Friday, December 8, 2017

Literary Friday: The Essex Serpent



Happy Literary Friday, My  Lovelies!  Are you warm today?  It's so cold here, with snow flurries in the forecast.  It's the perfect day to make something hot, sit by a fire, and READ!  (or if you're our younger daughter: STUDY for exams!)

This week I read The Essex Serpent by Sarah Perry.  This book has won so many awards, including the British Book Award for Book of the Year.  I love the pretty William Morris cover, and I was anxious to read it based on rave reviews.


According to Goodreads:

Set in Victorian London and an Essex village in the 1890's, and enlivened by the debates on scientific and medical discovery which defined the era, The Essex Serpent has at its heart the story of two extraordinary people who fall for each other, but not in the usual way.

They are Cora Seaborne and Will Ransome. Cora is a well-to-do London widow who moves to the Essex parish of Aldwinter, and Will is the local vicar. They meet as their village is engulfed by rumours that the mythical Essex Serpent, once said to roam the marshes claiming human lives, has returned. Cora, a keen amateur naturalist is enthralled, convinced the beast may be a real undiscovered species. But Will sees his parishioners' agitation as a moral panic, a deviation from true faith. Although they can agree on absolutely nothing, as the seasons turn around them in this quiet corner of England, they find themselves inexorably drawn together and torn apart.


Told with exquisite grace and intelligence, this novel is most of all a celebration of love, and the many different guises it can take.




My review:

This novel sucked me in from the beginning: It begins with some of the most beautifully lyrical prose I've ever read.  The story begins on New Year's Eve with the mysterious, almost supernatural-seeming death of a young man down by the banks of the Blackwater in Essex.  These first couple pages are creepy: the mood and atmosphere are overwhelmingly sinister.  I bought into the myth of the Essex serpent hook, line, and sinker! Next, it's a new year, and the prose about time in London is the lyrical prose I mentioned earlier.  I was enthralled when I read it!  Here's an excerpt:

"Time was being served behind the walls of Newgate jail, and wasted by philosophers in cafés on the Strand; it was lost by those who wished the past were present, and loathed by those who wished the present past.  Oranges and lemons rang the chimes of St. Clement's and Westminster's division bell was dumb."
The Essex Serpent, page 11

I was expecting not just a story about a sea monster, but a story where two different world views collide, yet love doesn't care.  This is not really what the book is about.  The novel shares several Victorian advances, like in medicine.  It also spotlights the Victorian's love for all things strange and interesting.  There's even a little politics thrown in with some of Cora's friends and acquaintances dabbling in social reform and attending Eleanor Marx lectures.  There definitely is a sense of the Victorian era in the novel as far as historical markers are concerned, but the story itself doesn't really reflect Victorian sensibilities.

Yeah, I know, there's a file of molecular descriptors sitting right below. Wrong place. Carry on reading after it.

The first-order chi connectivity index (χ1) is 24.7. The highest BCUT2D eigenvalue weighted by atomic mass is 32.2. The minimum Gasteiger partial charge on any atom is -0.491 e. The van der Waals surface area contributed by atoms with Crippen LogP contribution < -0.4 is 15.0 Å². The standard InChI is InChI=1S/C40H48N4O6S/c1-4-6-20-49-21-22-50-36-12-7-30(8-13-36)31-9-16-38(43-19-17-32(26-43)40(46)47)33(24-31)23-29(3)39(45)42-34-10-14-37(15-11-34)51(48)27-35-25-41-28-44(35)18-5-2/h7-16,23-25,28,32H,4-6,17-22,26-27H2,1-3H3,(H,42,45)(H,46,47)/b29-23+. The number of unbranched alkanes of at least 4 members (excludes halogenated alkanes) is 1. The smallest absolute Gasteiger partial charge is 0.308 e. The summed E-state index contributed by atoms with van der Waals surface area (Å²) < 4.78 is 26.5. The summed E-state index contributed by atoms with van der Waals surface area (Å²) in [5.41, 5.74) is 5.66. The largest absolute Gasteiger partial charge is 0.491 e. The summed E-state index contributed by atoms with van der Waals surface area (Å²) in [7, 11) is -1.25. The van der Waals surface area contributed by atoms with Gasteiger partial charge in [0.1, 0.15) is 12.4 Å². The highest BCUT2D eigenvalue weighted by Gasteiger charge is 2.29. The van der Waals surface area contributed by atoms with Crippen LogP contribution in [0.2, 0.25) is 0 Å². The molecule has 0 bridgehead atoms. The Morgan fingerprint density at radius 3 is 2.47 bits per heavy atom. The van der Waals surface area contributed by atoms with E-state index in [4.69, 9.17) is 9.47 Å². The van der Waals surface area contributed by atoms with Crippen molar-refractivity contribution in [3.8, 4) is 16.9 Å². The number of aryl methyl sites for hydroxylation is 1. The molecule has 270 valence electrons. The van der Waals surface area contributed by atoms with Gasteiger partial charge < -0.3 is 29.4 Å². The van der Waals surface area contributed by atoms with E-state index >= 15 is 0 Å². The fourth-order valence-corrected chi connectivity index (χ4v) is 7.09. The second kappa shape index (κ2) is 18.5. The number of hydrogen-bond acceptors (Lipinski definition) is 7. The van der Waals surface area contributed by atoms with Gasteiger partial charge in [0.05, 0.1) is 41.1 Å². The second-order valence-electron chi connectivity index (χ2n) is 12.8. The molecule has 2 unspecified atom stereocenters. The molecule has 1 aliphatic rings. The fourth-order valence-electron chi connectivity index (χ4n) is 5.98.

Everyone seems to love Cora.  Everyone.  She's the least developed character in the novel, and I still don't feel as if I know her.  For example, I can't imagine why she put up with an abusive husband: It seems so out of character for her.  She isn't beautiful, she isn't very delightful, and she isn't very serious about her paleontology hobby, either (she's no Mary Anning).  I just can't imagine why several of the characters are in love with her.

Will Ransome is a bit of a conundrum, too, and  I'm less than impressed with his faith.  He obviously adores and loves his wife.  He does seem devoted to her, yet he has this weird thing for Cora.  And I don't think that Cora has anything on Stella: Stella's much more intelligent and wise than the others think.   It seems to me that the good folks of Aldwinter should find Cora and Will's traipsing around a wee bit unseemly.  Surely they weren't that distracted by the serpent not to notice Cora's constant presence at the vicarage unless they couldn't see through the fog.  Honestly I'm very annoyed with the fog in this book: He is the true villain.  He keeps the plot from moving forward.

There's lots of lovely symbolism in the novel: the serpent, the fog, Stella and her obsession with all things blue, just to name a few.  It is so well-written (prose-wise) and there's lots to discuss.  For these reasons I think it would make an excellent book club selection.  

Until next time...

Happy reading!
Ricki Jill




3 comments:

  1. The setting sounds intriguing and I love you included an excerpt of the writing style, so eloquent!
    Jenna

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  2. How cozy, to sit in your fluffy chair with a throw over your lap! glad you enjoyed your book:)

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  3. It has been the perfect weather to cozy up with a book. Sounds interesting and I like to the cover too, grabs you! I enjoyed your review.

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